EVENT DATE: Nov 05, 2011
Retinitis Pigmentosa (RP) is the name given to a group of hereditary diseases of the retina of the eye. The retina is located at the back of the eye and acts like film in a camera, receiving and processing all of the pictures that come into view. The retina is a delicate layer of cells that pick up the pictures and deliver them to the brain. In the human retina there are two types of light sensitive cells-rods and cones. Cone cells are located in the center of the retina, the Macula, and are used to see color and precise objects like small print. Rod cells are much more numerous and are necessary for peripheral and night vision. There are about 120 million rods in the human eye, mostly at the outer edge of the retina. In a person with RP, a breakdown has occurred in the function of the rods.
Since the retina is so complex, there are many forms of RP, and as a result, many different symptoms. But the basic deficiencies in all people with RP are a loss of peripheral vision, often called “tunnel vision”, and poor night vision, often referred to as “night blindness”. RP is a degenerative disease, which means that rod cells will continue to dysfunction over time, causing the further loss of peripheral vision but eventually entering the central vision, leading to total blindness. This happens at various times depending on the person, sometimes occurring in young children but many times not until middle-age or beyond. Some people may be diagnosed with RP as a child if their vision difficulties are apparent, as mine were, and others may not be diagnosed until a much later age.
Since RP is a genetic disorder; my parents both unknowingly carried the gene, which left me with a 25% chance of having RP. As chances often have their way, I was diagnosed with RP when I was 5 years old, at which time I had already lost a significant portion of my peripheral vision. Since vision loss occurs at such a slow pace, people with RP often adjust to the vision loss in such a way that they do not notice the changes at first. So, while it’s hard to tell how much vision I’ve lost since I was first diagnosed, my opthamologist visits have confirmed that my visual fields are around 4-5 degrees (out of 180), so it’s kind of like looking through a tiny straw, making things such as driving and playing sports nearly impossible. My night blindness and poor depth perception make it pretty difficult to walk in dim-lit restaurants, outside at night, etc. I have been able to “hang on” to the central vision in the middle of that “straw” in my right eye, however, so I am still able to read books, balance the checkbook, etc. I also have held onto my side vision, so it’s like looking at a puzzle where the frame of the puzzle is put together, along with the center of the puzzle, but there are various pieces missing in between. These “missing pieces” don’t look black or like anything really – they just aren’t there, so open dishwashers, small children, and flights of stairs tend to jump out of nowhere and end up being dangerous obstacles at times!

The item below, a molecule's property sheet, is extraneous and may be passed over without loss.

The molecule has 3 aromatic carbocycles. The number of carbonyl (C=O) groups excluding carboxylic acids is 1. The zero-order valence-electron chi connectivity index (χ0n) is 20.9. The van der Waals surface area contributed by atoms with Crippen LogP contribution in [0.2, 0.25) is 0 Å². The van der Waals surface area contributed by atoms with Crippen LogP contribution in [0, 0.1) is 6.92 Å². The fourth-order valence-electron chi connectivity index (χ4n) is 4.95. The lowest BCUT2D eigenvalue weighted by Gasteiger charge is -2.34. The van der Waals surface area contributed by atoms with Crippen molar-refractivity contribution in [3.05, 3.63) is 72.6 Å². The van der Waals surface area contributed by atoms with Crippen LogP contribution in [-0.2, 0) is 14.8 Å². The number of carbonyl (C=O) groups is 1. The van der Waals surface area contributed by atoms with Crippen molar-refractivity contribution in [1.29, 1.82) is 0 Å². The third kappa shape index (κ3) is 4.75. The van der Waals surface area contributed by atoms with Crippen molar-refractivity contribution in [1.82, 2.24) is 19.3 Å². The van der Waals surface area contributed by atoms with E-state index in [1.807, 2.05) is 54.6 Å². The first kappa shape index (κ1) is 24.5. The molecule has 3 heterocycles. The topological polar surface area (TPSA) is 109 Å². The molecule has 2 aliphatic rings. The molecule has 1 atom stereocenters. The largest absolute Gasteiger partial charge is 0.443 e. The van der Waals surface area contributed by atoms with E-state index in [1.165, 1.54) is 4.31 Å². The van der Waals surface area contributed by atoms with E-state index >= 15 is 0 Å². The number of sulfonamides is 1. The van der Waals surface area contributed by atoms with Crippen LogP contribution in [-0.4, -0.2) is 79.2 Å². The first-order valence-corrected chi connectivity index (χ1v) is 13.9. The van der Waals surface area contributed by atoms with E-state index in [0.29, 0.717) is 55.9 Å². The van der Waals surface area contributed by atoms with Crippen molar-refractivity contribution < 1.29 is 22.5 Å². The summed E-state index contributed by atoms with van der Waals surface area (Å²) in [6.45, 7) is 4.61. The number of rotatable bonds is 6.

It is pretty common knowledge in the RP community that there is no known cure for the disease. There is, however, a lot of exciting research going on that my twin sister (also with RP) and I follow. While looking into some recent studies, my sister came across a treatment in Vancouver, Canada that has been showing some promising results.
After researching the Wellspring Clinic in Vancouver and talking to several patients with RP who have had positive results from Dr. Yu, my sister and I have decided to seek treatment at this clinic. They have treated over 350 patients with RP, and 85 percent of their patients have seen positive results. I connected with one man from Australia whose 10-year-old son went from 10 degrees of vision to 180. Others have seen more modest improvements, some going from 40 degrees to 80 degrees, improved night vision, visual acuity, etc.
For me, I look forward to any amount of improvement that will improve my family and I's quality of life. Since I do not drive, my husband really takes on much more than most spouses/fathers, and even the smallest tasks of being a wife and mother are quite challenging and time-consuming for me. Reading ingredients and recipes are very difficult, and recently even reading to my 5-year-old has become cumbersome. There are a number of her books that I can no longer read to her (i.e. ones with difficult color contrasts, smaller print, a lot of text.) If I could even run into 5 less things/people per day than I do now or walk my kids in a cart through the grocery store, that would be a marked improvement to my daily life. The thought that my night vision could improve enough to allow me to walk places on my own in the evenings also excites me. And, of course, the possibility that my vision could improve enough to allow me to drive is what motivates me most to seek this treatment.
The acupuncture treatment will be for 6 days, consisting of 3 sessions per day. The cost of the treatment plus travel expenses will add up to $5000. We are incredibly blessed to be part of a wonderful church community (called The Orchard Communty in Aurora, IL), which will be covering $2500 of this amount.
For the remaining $2500 we would like to extend the opportunity to you, our family and friends, to join us in this step of faith. There is obviously no sound guarantee that my vision will improve, but we are hopeful and optimistic, given the statistics and patients we have spoken to, that this treatment will be beneficial. We have been told that if it does work, results begin showing within a few days, while we are still there, so we invite you to follow both my sister and I's progress on our blog at www.doublevisionblog.com.